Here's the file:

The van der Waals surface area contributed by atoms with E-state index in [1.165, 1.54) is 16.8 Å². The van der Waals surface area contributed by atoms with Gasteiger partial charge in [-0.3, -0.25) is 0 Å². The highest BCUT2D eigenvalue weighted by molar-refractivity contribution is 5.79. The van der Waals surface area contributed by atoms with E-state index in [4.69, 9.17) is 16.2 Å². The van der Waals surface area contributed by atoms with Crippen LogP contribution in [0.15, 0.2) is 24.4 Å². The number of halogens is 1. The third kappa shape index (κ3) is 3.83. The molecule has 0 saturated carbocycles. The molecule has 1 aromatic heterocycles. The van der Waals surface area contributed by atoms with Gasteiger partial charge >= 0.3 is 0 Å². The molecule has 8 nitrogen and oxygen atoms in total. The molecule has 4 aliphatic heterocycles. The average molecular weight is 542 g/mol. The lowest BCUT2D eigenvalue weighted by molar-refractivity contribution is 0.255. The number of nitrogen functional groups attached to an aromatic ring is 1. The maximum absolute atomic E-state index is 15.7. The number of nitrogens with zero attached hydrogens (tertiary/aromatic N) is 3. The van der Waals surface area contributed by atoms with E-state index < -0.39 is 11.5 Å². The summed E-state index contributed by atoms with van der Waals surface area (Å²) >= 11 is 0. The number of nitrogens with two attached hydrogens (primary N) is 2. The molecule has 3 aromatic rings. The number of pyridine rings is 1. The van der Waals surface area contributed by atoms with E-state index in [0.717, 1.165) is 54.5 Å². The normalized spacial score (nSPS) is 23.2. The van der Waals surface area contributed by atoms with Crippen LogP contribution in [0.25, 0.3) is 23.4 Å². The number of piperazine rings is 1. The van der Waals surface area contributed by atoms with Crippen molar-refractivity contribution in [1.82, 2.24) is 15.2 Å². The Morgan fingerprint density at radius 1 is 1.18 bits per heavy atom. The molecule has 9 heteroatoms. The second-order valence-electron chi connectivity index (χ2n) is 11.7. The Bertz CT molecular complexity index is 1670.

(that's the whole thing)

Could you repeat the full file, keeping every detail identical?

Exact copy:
The van der Waals surface area contributed by atoms with E-state index in [1.165, 1.54) is 16.8 Å². The van der Waals surface area contributed by atoms with Gasteiger partial charge in [-0.3, -0.25) is 0 Å². The highest BCUT2D eigenvalue weighted by molar-refractivity contribution is 5.79. The van der Waals surface area contributed by atoms with E-state index in [4.69, 9.17) is 16.2 Å². The van der Waals surface area contributed by atoms with Crippen LogP contribution in [0.15, 0.2) is 24.4 Å². The number of halogens is 1. The third kappa shape index (κ3) is 3.83. The molecule has 0 saturated carbocycles. The molecule has 1 aromatic heterocycles. The van der Waals surface area contributed by atoms with Gasteiger partial charge >= 0.3 is 0 Å². The molecule has 8 nitrogen and oxygen atoms in total. The molecule has 4 aliphatic heterocycles. The average molecular weight is 542 g/mol. The lowest BCUT2D eigenvalue weighted by molar-refractivity contribution is 0.255. The number of nitrogen functional groups attached to an aromatic ring is 1. The maximum absolute atomic E-state index is 15.7. The number of nitrogens with zero attached hydrogens (tertiary/aromatic N) is 3. The van der Waals surface area contributed by atoms with E-state index < -0.39 is 11.5 Å². The summed E-state index contributed by atoms with van der Waals surface area (Å²) >= 11 is 0. The number of nitrogens with two attached hydrogens (primary N) is 2. The molecule has 3 aromatic rings. The number of pyridine rings is 1. The van der Waals surface area contributed by atoms with E-state index in [0.717, 1.165) is 54.5 Å². The normalized spacial score (nSPS) is 23.2. The van der Waals surface area contributed by atoms with Crippen LogP contribution in [0.25, 0.3) is 23.4 Å². The number of piperazine rings is 1. The van der Waals surface area contributed by atoms with Crippen molar-refractivity contribution in [1.82, 2.24) is 15.2 Å². The Morgan fingerprint density at radius 1 is 1.18 bits per heavy atom. The molecule has 9 heteroatoms. The second-order valence-electron chi connectivity index (χ2n) is 11.7. The Bertz CT molecular complexity index is 1670.